posted on Sep, 17 2008 @ 07:07 AM
FACTBOX: Key stumbles in recent AIG history
Below are some key dark days in the 89-year-old company's recent history.
February - Former New York Attorney General Eliot Spitzer and the U.S. Securities and Exchange Commissioner send American International Group
subpoenas about "non-traditional insurance products and certain assumed reinsurance transactions.";
March - Hank Greenberg, who had led AIG since 1967, is forced out as CEO and replaced by longtime lieutenant Martin Sullivan;
May - Spitzer files a civil suit against AIG, saying the company, Greenberg and former chief financial officer Howard Smith, used "deception and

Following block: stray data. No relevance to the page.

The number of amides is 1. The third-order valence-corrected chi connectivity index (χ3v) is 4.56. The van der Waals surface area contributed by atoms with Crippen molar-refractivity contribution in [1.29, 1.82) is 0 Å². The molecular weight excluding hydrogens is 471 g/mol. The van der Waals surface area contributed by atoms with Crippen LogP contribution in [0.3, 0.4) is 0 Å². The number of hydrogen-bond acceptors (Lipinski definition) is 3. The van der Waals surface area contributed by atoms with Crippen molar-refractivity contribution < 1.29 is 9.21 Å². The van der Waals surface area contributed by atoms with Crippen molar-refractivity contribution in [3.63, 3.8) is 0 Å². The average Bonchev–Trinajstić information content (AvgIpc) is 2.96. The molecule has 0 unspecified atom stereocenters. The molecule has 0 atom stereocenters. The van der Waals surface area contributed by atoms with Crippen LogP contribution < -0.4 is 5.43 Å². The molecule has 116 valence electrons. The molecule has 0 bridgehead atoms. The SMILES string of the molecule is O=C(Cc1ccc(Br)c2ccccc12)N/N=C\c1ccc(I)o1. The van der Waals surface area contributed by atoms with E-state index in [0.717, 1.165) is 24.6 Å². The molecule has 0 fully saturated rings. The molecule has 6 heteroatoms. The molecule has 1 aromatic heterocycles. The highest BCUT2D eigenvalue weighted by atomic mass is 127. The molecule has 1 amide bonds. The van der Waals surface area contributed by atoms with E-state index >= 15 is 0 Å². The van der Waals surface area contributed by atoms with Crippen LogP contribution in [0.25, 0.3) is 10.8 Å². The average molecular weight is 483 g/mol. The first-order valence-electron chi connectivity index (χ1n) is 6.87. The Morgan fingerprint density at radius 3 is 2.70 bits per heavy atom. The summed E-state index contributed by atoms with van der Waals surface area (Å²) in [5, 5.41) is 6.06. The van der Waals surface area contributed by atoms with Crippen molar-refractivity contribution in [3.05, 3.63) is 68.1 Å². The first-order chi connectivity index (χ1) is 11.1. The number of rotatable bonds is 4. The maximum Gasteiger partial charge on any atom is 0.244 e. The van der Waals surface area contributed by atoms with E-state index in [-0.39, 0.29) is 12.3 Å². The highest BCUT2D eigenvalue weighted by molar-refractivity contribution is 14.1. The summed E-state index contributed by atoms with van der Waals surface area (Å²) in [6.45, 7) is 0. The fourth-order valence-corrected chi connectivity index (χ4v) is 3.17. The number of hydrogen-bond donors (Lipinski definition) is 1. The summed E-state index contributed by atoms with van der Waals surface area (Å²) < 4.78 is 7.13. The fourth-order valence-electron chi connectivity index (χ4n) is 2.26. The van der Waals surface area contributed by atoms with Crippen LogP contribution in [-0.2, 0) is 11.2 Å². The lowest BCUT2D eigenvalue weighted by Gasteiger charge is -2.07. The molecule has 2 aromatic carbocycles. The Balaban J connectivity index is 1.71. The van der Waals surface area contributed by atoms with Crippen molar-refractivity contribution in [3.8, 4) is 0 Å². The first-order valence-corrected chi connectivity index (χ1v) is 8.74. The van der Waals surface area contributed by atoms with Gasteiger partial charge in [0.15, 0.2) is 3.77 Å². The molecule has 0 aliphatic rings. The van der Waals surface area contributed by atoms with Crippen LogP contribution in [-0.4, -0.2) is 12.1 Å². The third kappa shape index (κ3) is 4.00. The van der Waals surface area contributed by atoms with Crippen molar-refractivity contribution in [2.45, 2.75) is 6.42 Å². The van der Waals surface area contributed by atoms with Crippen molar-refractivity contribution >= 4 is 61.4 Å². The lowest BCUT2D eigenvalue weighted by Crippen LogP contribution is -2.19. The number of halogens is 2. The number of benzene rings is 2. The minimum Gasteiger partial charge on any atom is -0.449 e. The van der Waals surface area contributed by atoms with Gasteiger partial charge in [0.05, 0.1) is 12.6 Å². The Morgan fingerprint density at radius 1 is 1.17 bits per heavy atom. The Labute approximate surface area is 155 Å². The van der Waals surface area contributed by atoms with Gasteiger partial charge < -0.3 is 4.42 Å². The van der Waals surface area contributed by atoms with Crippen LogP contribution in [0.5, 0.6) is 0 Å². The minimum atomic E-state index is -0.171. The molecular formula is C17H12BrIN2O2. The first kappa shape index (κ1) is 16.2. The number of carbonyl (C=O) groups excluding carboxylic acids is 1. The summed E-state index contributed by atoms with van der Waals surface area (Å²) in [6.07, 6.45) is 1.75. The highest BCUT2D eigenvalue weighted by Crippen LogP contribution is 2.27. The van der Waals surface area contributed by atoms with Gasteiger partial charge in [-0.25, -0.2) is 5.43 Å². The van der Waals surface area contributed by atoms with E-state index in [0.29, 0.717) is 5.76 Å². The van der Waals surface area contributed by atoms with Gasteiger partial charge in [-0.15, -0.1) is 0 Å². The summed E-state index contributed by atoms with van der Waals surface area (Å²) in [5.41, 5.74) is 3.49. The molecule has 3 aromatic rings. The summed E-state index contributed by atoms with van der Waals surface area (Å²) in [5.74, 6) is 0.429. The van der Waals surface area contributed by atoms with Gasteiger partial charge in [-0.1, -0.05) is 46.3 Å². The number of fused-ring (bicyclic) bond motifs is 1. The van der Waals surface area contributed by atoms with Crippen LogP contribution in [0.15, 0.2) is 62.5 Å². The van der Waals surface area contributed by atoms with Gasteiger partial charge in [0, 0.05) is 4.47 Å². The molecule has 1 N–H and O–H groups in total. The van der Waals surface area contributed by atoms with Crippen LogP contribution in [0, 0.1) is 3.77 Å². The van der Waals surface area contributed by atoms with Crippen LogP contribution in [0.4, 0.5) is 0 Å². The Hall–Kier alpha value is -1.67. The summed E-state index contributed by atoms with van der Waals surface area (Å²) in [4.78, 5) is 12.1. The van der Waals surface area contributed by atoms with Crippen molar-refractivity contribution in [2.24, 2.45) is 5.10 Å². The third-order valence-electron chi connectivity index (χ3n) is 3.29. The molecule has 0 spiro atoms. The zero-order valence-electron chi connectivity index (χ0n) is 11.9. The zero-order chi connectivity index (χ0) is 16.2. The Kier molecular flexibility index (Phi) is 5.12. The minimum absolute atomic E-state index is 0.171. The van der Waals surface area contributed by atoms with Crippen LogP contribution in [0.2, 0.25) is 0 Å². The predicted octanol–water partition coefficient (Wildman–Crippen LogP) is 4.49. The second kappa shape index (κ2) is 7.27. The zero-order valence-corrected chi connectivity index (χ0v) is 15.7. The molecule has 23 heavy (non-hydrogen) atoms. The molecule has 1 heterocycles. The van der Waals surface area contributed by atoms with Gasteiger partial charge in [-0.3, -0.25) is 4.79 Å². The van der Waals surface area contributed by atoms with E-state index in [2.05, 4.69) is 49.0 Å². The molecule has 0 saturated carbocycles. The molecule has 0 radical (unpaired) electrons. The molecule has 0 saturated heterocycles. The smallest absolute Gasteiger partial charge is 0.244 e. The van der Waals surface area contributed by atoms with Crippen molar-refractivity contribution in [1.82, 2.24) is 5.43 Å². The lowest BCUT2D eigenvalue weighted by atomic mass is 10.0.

fraud" to inflate the stock's price;
February - AIG settles with SEC and state securities and insurance regulators, agreeing to pay $1.6 billion to resolve claims of improper accounting,
and bid rigging;
August - As the U.S. subprime mortgage crisis worsens, the company tells investors it is "very comfortable" with its exposure;
November - After third-quarter earnings fall 27 percent, the company concedes the subprime mortgage crisis is affecting results;
June - SEC begins probing how AIG valued its credit default swaps, which have emerged as a key weakness in its balance sheet;
June - AIG replaces Sullivan with former Citigroup CEO Robert Willumstad after the company posts the second of two consecutive quarters of record
losses. Total losses from the subprime crisis reach $18 billion, and total write-downs $25 billion
...the rest is all unfolding before our very eyes....